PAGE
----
Russia, U.S. Agree to Protect Polar Bears

WASHINGTON Ч The United States and Russia, concluding several years of negotiations, signed an agreement Monday to increase the protection of polar bears in the arctic region of northeastern Siberia and Alaska.

The agreement for the first time establishes quotas on how many bears can be hunted for subsistence by native tribes in both Siberia and Alaska.

Bear management decisions will be made by new commissions in Russia and the United States.

It also puts polar bear denning areas off limits and prohibits all commercial hunting and the killing of female bears with cubs, bears younger than one year, and the use of aircraft, traps or snares to hunt bears.

There are an estimated 3,000 polar bears in the Chukotka region of northeastern Siberia and in Alaska, said David Cline of the World Wildlife Fund, who participated in the negotiations that led to the agreement.

The bears range widely across northeastern Siberia, on the ice and islands of the Chukchi and Bearing seas and in the arctic region of Alaska.

The pact was signed Monday at a State Department ceremony by Yury Ushakov, Russia's ambassador to the United States, and David Sandalow, assistant secretary of state for oceans and international environmental and scientific affairs.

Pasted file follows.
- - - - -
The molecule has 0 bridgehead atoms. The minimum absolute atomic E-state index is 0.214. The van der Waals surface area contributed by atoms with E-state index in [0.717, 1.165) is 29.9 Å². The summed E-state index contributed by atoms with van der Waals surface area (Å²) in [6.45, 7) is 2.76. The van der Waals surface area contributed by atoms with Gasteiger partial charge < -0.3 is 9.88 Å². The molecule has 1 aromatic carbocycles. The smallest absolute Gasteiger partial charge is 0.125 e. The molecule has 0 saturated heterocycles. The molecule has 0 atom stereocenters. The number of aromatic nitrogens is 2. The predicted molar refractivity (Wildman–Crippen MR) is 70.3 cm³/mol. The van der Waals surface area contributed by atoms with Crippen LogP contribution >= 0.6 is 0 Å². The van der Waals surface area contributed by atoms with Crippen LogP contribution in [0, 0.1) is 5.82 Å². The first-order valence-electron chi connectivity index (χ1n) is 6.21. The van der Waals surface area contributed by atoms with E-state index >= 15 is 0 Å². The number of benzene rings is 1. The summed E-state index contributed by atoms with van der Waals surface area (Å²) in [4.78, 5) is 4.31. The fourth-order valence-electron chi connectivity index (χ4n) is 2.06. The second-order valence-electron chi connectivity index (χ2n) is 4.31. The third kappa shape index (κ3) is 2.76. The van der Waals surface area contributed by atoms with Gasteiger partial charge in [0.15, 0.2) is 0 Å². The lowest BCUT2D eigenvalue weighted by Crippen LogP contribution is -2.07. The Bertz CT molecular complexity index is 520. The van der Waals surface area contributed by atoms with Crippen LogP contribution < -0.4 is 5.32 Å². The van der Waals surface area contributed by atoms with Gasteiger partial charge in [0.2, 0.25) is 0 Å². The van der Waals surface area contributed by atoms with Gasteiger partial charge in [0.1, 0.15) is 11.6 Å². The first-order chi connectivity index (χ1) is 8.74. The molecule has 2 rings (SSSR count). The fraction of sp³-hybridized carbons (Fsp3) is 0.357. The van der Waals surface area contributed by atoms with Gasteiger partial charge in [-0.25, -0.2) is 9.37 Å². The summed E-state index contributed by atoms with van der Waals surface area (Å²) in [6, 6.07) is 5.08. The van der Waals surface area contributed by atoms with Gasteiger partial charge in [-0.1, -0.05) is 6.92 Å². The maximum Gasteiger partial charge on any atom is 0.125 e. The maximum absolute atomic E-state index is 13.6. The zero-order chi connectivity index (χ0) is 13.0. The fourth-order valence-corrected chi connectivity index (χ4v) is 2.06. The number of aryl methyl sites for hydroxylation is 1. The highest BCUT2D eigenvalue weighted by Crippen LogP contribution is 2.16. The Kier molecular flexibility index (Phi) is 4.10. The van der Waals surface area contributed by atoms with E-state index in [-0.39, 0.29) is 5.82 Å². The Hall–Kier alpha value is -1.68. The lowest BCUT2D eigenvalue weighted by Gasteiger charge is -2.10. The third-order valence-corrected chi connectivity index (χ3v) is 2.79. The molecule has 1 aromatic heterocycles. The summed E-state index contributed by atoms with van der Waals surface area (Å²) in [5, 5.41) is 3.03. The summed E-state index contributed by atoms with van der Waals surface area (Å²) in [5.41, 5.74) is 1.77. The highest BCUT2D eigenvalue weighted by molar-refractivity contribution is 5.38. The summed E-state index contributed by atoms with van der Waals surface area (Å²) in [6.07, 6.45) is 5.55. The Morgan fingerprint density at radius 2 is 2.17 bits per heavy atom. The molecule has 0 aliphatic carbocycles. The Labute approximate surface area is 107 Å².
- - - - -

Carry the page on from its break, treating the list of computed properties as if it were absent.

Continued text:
While the Chukotka and Alaska polar bears are growing in numbers, many conservationists fear they may one day begin to decline under the threat of poachers and commercial hunting if bilateral agreement on management plans are not established by both Russia and the United States.

Bear hides are worth thousands of dollars.

There also has been an illegal trade of bear gallbladders, which are viewed as having medicinal value, particularly in parts of Asia.

"This agreement is extremely important for this particular bear population," Cline said.

"It's better to have legalized [subsistence] hunts rather than widespread poaching."

He noted, for example, that it assures bears are protected in what has become known as "the polar bear nursery" Ч a Russian island straddling the Siberian and Chukchi seas about 100 kilometers north of the Siberian mainland.

"Eighty-five percent of female polar bears in this population actually go there to build their maternity caves," said Cline, who lives in Anchorage, Alaska, and has worked on conservation programs there for three decades.

The new U.S-Russia agreement for the first time establishes a bear management and conservation plan that includes participation of native tribes in both Alaska and Russia on the management commissions, he said.